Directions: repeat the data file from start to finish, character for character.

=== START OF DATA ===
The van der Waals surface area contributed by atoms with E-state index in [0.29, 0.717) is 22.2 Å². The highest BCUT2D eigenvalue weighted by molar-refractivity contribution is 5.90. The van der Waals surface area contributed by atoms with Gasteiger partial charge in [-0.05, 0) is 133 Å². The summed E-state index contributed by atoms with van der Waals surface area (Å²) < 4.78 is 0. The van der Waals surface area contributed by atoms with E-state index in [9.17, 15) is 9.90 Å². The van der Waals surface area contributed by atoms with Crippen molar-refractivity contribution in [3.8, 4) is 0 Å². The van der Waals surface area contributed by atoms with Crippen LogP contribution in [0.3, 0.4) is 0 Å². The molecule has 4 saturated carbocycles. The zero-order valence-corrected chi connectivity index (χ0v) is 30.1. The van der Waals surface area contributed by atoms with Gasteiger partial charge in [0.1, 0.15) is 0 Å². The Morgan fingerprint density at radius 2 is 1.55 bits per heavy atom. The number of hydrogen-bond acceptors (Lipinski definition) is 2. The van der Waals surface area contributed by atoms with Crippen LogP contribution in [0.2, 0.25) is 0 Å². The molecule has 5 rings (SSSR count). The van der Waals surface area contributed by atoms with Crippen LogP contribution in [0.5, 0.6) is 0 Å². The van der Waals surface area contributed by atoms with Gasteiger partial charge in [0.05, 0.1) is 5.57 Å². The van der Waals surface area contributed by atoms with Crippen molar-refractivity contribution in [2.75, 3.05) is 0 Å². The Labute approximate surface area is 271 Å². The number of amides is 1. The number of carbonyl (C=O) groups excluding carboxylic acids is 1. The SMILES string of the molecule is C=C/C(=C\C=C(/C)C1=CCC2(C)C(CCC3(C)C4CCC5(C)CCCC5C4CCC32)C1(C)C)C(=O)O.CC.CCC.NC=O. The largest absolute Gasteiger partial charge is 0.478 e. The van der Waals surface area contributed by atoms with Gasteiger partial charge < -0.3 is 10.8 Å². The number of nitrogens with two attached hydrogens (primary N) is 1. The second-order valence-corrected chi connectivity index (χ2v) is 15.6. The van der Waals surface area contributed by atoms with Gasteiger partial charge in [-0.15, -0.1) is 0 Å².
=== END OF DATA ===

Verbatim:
The van der Waals surface area contributed by atoms with E-state index in [0.29, 0.717) is 22.2 Å². The highest BCUT2D eigenvalue weighted by molar-refractivity contribution is 5.90. The van der Waals surface area contributed by atoms with Gasteiger partial charge in [-0.05, 0) is 133 Å². The summed E-state index contributed by atoms with van der Waals surface area (Å²) < 4.78 is 0. The van der Waals surface area contributed by atoms with E-state index in [9.17, 15) is 9.90 Å². The van der Waals surface area contributed by atoms with Crippen molar-refractivity contribution in [3.8, 4) is 0 Å². The van der Waals surface area contributed by atoms with Crippen LogP contribution in [0.3, 0.4) is 0 Å². The molecule has 4 saturated carbocycles. The zero-order valence-corrected chi connectivity index (χ0v) is 30.1. The van der Waals surface area contributed by atoms with Gasteiger partial charge in [0.1, 0.15) is 0 Å². The Morgan fingerprint density at radius 2 is 1.55 bits per heavy atom. The number of hydrogen-bond acceptors (Lipinski definition) is 2. The van der Waals surface area contributed by atoms with Crippen LogP contribution in [0.2, 0.25) is 0 Å². The molecule has 5 rings (SSSR count). The van der Waals surface area contributed by atoms with Crippen LogP contribution in [0.5, 0.6) is 0 Å². The van der Waals surface area contributed by atoms with Gasteiger partial charge in [0.05, 0.1) is 5.57 Å². The van der Waals surface area contributed by atoms with Crippen molar-refractivity contribution in [2.75, 3.05) is 0 Å². The Labute approximate surface area is 271 Å². The number of amides is 1. The number of carbonyl (C=O) groups excluding carboxylic acids is 1. The SMILES string of the molecule is C=C/C(=C\C=C(/C)C1=CCC2(C)C(CCC3(C)C4CCC5(C)CCCC5C4CCC32)C1(C)C)C(=O)O.CC.CCC.NC=O. The largest absolute Gasteiger partial charge is 0.478 e. The van der Waals surface area contributed by atoms with Gasteiger partial charge < -0.3 is 10.8 Å². The number of nitrogens with two attached hydrogens (primary N) is 1. The second-order valence-corrected chi connectivity index (χ2v) is 15.6. The van der Waals surface area contributed by atoms with Gasteiger partial charge in [-0.15, -0.1) is 0 Å².